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Four Souls (P.S.)by Louise Erdrich
Synopses & Reviews
After taking her mother's name, Four Souls, for strength, the strange, compelling Fleur Pillager walks from her Ojibwe reservation to the cities of Minneapolis and Saint Paul. She seeks restitution from and revenge on the lumber baron who has stripped her reservation. But revenge is never simple, and her intentions are complicated by her dangerous compassion for the man who wronged her.
This P.S. edition features an extra 16 pages of insights into the book, including author interviews, recommended reading, and more.
A strange and compelling unkillable woman decides to leave home, and the story begins. Fleur Pillager takes her mother's name, Four Souls, for strength and walks from her Ojibwe reservation to the cities of Minneapolis and Saint Paul. She is seeking restitution from and revenge on the lumber baron who has stripped her reservation. But revenge is never simple, and she quickly finds her intentions complicated by her own dangerous compassion for the man who wronged her.
The two narrators of Four Souls are from utterly different worlds. Nanapush, a smart man and a fool, is both Fleur's savior and her conscience. He tells Fleur's story and tells his own. He would like a calm and discriminating love with his sweetheart, Margaret. He is old and would like to face death with his love beside him. Instead the two find themselves battling out their last years. When the childhood nemesis of Nanapush appears and casts his eye toward Margaret, Nanapush acts out an absurd revenge of his own and nearly ends up destroying everything. The other narrator, Polly Elizabeth Gheen, is a pretentious and vulnerable upper-crust fringe element, a hanger-on in a wealthy Minneapolis family, a woman aware of her precarious hold on those around her. To her own great surprise the entrance of Fleur Pillager into her household and her life effects a transformation she could never have predicted.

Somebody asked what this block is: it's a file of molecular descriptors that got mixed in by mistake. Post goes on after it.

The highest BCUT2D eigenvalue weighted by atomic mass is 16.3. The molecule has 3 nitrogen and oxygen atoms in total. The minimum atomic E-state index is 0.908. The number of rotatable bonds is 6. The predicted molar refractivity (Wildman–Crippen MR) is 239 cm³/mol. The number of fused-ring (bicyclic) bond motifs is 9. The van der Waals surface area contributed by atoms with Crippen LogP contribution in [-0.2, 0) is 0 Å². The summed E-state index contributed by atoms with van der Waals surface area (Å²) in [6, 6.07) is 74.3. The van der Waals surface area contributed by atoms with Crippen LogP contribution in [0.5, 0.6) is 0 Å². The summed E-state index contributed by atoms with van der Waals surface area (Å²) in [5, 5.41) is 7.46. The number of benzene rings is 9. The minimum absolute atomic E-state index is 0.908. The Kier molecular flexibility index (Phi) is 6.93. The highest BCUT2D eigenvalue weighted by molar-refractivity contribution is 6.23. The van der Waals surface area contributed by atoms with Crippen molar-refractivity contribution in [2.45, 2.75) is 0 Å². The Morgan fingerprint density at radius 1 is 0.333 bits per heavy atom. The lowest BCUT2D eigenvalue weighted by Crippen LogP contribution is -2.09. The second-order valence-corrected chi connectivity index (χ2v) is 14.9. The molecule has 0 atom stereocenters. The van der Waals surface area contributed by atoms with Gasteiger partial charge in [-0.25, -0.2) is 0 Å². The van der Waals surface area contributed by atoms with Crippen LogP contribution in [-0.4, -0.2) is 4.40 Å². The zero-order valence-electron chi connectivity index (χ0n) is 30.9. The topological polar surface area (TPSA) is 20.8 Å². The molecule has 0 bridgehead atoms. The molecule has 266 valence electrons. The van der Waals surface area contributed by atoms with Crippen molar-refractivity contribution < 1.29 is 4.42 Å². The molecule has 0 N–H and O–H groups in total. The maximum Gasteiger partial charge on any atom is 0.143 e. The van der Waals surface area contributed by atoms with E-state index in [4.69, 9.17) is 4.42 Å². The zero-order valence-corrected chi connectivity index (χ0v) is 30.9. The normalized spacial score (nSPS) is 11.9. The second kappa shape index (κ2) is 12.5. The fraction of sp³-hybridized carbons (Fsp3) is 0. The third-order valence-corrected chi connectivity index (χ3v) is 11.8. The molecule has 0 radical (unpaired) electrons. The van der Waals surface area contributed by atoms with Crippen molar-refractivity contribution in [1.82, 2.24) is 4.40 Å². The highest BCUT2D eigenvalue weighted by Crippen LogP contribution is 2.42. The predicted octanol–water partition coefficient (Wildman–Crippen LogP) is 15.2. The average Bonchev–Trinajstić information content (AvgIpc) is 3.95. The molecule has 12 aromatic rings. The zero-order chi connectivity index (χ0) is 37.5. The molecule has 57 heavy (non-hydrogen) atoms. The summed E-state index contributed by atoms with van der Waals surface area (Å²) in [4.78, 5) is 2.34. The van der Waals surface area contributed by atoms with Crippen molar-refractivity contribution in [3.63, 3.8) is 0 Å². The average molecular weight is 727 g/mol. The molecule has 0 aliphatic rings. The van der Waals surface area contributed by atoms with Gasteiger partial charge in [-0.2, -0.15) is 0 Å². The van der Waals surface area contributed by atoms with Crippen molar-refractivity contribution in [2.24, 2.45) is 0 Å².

In the world of interconnected novels by Louise Erdrich, Four Souls is most closely linked to Tracks. All these works continue and elaborate the intricate story of life on a reservation peopled by saints and false saints, heroes and sinners, clever fools and tenacious women. Four Souls reminds us of the deepspirituality and the ordinary humanity of this world, and is as beautiful and lyrical as anything Louise Erdrich has written.
About the Author
Louise Erdrich lives with her family and their dogs in Minnesota. Ms. Erdrich is a member of the Turtle Mountain Band of Chippewa. She grew up in North Dakota and is of German-American and Chippewa descent. She is the author of many critically acclaimed and New York Times best-selling novels for adults, including Love Medicine, which won the National Book Critics Circle Award, and her latest novel The Plague of Doves, also published by HarperCollins.
The Porcupine Year continues the story that began with The Birchbark House, a National Book Award finalist, and The Game of Silence, winner of the Scott O'Dell Award for Historical Fiction, and was inspired when Ms. Erdrich and her mother, Rita Gourneau Erdrich, were researching their own family history.
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